- User - A user of the LDKB is a member of the scientific community who wishes to browse and use the information available on the site. Users can contribute arguments and supporting evidence and have the capability of contributing comments across the site. Evidence added by a user is vetted by a curator before it becomes available for view by other users. Arguments also require review from curators, but with the additional requirement that at least one piece of evidence that applies to the argument must be accepted and published before an argument can be made viewable.
- Reviewer - Reviewers for the LDKB are those who review entries as well as site structure and development to aid in content development and improving the tool for future users. Non-Expert Reviewers are those who have adequate scientific knowledge to review content and structure for accessibility and clarity (e.g., a student, a postdoc, or a researcher from a separate discipline). Expert Reviewers are those who have sufficient expertise to provide thorough reviews of evidence statements, arguments, potential biosignatures, and the overall structure of the webtool.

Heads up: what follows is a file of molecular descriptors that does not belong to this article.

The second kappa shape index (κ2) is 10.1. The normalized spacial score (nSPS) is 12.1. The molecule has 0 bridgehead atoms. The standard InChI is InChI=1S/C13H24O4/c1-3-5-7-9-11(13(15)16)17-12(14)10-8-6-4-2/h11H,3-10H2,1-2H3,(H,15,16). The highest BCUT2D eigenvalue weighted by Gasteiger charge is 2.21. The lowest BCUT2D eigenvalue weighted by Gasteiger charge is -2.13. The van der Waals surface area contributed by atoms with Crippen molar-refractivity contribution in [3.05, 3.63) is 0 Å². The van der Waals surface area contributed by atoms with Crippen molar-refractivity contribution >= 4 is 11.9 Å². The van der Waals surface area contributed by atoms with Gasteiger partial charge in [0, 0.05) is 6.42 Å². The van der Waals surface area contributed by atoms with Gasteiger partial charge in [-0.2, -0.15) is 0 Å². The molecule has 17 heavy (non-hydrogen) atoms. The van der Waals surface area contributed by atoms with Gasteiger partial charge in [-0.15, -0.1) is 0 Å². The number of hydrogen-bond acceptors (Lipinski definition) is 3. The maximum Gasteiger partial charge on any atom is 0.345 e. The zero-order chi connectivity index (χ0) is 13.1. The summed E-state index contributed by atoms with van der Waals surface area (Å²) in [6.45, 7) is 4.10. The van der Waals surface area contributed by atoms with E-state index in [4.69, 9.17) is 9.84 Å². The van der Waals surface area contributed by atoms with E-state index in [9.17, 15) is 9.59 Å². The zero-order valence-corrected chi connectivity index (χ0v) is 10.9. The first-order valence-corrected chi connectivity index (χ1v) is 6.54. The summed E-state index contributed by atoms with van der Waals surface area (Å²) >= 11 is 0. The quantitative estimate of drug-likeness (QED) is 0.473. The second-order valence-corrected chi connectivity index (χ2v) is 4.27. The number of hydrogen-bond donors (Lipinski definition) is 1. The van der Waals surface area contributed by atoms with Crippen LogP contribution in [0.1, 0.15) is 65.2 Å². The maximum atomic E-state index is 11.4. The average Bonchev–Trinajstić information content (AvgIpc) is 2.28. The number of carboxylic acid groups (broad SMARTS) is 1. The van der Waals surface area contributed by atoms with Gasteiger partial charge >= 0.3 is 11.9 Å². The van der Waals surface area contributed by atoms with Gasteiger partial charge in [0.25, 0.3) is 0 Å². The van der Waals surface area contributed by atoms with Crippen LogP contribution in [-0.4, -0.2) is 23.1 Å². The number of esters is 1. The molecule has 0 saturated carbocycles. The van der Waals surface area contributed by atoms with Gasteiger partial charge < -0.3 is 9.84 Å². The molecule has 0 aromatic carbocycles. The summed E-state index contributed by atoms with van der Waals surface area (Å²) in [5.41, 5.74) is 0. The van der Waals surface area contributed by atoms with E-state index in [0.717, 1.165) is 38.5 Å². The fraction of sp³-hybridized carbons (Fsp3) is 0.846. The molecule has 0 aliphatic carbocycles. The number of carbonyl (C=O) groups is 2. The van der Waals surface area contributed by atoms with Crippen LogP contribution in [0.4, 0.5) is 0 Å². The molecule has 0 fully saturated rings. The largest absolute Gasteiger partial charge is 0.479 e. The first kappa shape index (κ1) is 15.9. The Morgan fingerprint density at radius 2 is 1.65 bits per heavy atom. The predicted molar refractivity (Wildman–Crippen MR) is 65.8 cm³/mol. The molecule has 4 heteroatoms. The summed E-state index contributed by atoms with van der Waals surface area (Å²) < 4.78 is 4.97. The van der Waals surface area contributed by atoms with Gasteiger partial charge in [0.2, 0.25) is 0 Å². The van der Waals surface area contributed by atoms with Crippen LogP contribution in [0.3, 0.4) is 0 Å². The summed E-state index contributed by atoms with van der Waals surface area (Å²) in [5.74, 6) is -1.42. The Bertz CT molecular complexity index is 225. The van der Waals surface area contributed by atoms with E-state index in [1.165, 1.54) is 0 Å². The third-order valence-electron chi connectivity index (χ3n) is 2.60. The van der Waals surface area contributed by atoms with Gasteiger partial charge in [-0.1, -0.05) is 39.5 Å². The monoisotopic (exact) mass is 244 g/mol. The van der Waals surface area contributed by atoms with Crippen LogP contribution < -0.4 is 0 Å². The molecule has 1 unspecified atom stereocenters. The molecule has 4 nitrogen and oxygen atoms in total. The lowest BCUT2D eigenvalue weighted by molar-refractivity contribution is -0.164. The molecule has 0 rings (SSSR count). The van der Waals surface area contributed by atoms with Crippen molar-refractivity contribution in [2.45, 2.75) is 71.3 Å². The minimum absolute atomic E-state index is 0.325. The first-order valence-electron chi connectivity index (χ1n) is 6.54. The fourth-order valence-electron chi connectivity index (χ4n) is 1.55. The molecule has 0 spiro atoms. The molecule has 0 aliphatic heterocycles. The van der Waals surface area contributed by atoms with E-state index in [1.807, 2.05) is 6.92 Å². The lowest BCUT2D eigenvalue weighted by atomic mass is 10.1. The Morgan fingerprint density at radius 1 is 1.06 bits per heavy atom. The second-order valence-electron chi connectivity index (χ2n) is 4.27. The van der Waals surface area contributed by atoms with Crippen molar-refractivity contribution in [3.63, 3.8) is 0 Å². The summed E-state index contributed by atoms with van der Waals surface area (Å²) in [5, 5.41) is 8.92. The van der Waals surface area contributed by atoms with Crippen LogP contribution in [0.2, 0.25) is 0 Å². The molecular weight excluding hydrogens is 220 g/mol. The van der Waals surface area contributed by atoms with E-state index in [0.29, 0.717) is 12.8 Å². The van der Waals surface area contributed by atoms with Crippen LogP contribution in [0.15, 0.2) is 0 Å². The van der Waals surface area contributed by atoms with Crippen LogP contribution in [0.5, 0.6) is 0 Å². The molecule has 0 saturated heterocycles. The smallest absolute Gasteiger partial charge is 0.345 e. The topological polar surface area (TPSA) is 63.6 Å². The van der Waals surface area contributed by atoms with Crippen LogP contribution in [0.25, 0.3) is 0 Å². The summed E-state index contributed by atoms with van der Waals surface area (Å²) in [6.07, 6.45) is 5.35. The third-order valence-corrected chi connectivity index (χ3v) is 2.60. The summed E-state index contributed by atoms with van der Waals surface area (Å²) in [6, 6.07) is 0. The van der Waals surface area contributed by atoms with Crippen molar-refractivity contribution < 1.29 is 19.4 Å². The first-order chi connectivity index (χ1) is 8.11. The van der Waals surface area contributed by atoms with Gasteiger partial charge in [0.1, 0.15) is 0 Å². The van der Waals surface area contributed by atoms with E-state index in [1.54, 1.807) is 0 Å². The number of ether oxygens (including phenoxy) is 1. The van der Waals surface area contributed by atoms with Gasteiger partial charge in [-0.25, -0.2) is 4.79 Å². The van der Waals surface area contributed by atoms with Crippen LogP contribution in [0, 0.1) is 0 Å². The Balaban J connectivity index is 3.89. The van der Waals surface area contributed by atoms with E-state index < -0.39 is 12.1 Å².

- Curator - The curators for the LDKB are established scientists in the life detection community who have the expertise needed to curate entries. Curators are responsible for reviewing all content added to an entry they curate, will determine when contributions can be published, and will work with the site administrators to identify issues with the site.
- Administrator - The administrators for the site are responsible for proper functioning and integrity of the LDKB. They have the capability to make edits to the structure of the site, assign new curators, approve or remove users, and more. They are also responsible for the security of the system.